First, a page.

prescription drugs. Utah has also passed a law that requires doctors to take continuing medical

education courses on controlled substance prescribing for each licensing period. The database

in Utah that monitors prescription drugs is in real time now, meaning you can see how things are

going on right now, is making doctor shopping more difficult for patients. “Doctor Shopping” is

when people go to multiple doctors and multiple pharmacies to fill prescriptions so they can get

more than what is needed. If paper prescriptions were completely done away with this would

also help the prescription drug abuse as well, many doctors have cut down on this. Utah is

ahead of many states on the abuse because they have been looking into it for years. This

database can detect suspicious activity. Either a high number of prescriptions to the same

person or multiple doctors caring for the same patient. If the database is triggered it will

automatically send out a letter, “doctor shopper letters” to doctors letting them know that their

patient may be violating Utah laws.

Attorney General, Mark Shurtleff explains how he found it was easy to become addicted.

He was in a motorcycle accident, crushing his leg, he had multiple surgeries. He explains how

one night he was in a lot of pain from his leg and planned on taking a pain pill. He was taking

10mg of Oxycontin, he came home and his wife had thrown them all out. Mark felt like he

really needed it, then he realized what an addict goes through.

I have personally known quite a few people, my own family members and friends who

have abused prescription drugs. I had a family member break into my apartment and steal my

prescription of Xanax. I never realized that it was something that was worth anything to anyone

other than myself. I have had panic attacks for about 15 years, I have taken Xanax and similiar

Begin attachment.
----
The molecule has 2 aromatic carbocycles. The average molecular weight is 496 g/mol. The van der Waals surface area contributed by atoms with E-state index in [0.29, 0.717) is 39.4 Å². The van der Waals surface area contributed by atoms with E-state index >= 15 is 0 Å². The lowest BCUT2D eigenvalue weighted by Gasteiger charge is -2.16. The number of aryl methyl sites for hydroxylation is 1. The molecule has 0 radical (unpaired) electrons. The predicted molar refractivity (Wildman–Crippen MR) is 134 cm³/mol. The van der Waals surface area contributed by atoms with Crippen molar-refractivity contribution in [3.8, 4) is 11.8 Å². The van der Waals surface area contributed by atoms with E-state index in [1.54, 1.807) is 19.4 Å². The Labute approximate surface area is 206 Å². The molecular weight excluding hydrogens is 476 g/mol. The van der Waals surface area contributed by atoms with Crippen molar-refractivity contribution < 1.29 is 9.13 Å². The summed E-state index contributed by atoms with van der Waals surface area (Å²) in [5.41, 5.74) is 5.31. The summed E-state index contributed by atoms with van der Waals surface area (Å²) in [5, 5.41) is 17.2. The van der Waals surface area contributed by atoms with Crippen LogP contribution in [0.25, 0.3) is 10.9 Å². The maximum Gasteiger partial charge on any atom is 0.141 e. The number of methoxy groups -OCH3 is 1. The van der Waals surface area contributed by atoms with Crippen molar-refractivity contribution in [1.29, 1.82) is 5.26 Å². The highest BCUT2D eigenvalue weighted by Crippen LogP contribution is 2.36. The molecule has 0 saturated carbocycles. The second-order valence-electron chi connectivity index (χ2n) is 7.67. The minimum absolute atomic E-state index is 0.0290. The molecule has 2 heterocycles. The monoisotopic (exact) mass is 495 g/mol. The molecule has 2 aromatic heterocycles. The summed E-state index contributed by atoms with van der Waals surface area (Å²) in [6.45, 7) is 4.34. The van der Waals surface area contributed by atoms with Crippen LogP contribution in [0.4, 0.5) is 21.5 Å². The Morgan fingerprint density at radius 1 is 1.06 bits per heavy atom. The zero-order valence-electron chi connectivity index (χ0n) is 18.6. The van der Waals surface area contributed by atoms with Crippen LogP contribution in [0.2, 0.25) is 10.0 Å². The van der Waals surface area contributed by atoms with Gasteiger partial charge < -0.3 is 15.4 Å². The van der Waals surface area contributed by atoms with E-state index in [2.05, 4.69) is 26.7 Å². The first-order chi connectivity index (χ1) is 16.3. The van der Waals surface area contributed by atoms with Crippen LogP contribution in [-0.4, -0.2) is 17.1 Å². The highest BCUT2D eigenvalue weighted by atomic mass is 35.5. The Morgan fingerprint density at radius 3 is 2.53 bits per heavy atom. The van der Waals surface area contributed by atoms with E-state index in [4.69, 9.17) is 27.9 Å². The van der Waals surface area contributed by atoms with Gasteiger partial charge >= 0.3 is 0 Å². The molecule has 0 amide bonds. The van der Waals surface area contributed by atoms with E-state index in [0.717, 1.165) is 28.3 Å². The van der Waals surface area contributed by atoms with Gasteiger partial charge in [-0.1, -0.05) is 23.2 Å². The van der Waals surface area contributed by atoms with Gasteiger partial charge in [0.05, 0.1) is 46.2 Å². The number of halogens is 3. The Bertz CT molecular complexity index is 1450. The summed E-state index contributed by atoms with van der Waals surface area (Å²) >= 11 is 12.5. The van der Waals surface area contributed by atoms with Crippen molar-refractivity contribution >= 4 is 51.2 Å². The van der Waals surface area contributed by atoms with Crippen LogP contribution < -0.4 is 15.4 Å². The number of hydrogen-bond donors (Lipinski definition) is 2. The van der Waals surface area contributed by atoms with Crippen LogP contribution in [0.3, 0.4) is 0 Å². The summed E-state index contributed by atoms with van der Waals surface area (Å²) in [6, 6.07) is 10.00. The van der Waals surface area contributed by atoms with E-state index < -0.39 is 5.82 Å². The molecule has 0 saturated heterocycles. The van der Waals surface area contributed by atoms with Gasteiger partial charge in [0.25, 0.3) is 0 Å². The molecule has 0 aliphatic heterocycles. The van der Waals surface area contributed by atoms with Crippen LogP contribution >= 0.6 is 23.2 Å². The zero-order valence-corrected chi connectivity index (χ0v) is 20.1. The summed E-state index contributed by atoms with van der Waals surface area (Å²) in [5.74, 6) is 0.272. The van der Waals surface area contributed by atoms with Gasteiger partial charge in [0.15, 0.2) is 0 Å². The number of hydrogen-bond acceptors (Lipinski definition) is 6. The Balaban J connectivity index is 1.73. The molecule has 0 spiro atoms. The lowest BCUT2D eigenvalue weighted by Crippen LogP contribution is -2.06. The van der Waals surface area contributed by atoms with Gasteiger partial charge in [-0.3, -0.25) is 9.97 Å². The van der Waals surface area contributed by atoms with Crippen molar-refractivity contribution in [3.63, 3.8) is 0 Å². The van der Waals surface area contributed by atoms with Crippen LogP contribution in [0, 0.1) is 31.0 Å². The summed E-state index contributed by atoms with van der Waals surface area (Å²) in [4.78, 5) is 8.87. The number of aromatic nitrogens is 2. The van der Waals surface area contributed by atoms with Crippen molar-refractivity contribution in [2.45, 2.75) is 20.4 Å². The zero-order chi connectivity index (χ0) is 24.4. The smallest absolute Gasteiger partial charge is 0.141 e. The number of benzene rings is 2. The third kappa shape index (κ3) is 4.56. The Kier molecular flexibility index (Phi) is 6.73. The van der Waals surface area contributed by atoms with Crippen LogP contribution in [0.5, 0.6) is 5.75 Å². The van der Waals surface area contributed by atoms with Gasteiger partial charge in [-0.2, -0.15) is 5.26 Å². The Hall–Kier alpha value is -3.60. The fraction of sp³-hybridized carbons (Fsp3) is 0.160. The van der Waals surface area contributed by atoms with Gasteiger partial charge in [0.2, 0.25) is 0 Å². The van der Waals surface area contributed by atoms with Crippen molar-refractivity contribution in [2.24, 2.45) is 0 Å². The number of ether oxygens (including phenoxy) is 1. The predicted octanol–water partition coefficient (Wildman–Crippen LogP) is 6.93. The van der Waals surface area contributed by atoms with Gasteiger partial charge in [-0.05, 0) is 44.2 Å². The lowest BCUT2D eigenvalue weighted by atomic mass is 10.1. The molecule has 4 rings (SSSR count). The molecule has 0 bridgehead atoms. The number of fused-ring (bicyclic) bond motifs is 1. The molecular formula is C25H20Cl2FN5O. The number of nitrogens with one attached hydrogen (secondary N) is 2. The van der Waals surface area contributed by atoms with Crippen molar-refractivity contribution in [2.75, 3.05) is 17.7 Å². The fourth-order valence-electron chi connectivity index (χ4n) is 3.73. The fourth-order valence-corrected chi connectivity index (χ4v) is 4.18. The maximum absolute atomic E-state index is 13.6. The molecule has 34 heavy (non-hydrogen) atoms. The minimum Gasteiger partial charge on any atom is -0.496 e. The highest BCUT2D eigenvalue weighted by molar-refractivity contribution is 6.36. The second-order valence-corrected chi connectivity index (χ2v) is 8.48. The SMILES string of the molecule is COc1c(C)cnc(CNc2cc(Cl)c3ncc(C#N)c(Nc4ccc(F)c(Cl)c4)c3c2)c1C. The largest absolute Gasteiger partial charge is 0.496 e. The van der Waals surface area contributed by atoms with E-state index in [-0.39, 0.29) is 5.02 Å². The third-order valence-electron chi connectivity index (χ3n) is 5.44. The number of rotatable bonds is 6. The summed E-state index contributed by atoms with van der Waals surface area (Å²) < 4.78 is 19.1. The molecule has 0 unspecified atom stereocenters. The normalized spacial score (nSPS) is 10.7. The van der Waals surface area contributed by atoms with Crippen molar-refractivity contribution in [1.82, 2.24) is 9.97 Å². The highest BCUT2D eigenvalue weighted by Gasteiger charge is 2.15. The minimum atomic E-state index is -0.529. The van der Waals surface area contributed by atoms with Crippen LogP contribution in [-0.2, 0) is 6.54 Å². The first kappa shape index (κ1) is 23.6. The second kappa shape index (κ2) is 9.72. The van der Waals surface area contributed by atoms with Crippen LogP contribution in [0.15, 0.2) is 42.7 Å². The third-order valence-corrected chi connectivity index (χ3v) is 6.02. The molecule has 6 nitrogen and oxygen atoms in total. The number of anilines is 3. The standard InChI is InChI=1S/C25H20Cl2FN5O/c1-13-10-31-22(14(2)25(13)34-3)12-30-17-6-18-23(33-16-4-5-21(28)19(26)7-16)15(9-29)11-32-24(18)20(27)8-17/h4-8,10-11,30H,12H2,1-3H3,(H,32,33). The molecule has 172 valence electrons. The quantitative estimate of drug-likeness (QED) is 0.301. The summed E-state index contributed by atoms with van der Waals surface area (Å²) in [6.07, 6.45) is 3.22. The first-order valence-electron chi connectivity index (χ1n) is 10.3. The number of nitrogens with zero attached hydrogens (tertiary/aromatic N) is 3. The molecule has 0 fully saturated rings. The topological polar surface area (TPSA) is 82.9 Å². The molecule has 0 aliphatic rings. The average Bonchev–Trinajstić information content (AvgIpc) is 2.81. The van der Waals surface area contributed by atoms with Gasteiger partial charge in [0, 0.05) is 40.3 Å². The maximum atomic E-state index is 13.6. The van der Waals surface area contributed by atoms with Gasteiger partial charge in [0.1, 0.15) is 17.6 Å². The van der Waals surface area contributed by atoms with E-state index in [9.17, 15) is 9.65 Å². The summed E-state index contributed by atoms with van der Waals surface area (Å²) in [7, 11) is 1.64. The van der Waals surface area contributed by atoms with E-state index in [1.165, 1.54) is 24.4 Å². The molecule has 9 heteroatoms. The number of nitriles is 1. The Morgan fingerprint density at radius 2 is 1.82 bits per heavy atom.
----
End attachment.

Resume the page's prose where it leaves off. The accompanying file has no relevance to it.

prescription drugs for this, I never had a clue they could be worth $20.00 a pill to someone. It

amazed me that someone, a family member could do this and then admit it. I had a hip fracture

and was given Percocet, it made me nauseas so I only took one if I was in a whole lot of pain,

meaning the pain was worse than vomitting. A friend of mine knew I was taking these and came

to my home and was so helpful and stayed with me and helped me and then stole the bottle of

percocet. No one else had been in my home, I knew where I had them and they disappeared, I

never wanted to accuse her, so I never said a thing. Later in the week she took me to my doctor

appointment and there in her car was my prescription bottle, completely empty. I still never

mentioned it to her, within a few weeks she was arrested, she had stolen numerous bottles of

pills from numerous people and had been writing her own prescriptions on a prescription pad

she had stolen. She has Lupus and had become addicted to pain pills. I did not know she had

this problem and until she was in drug court with multiple charges she had not told me. When

she finally admitted it, is when she finally got the help she needed. It is scary to see people close

to you go through things like this, I am glad there are many programs to help though.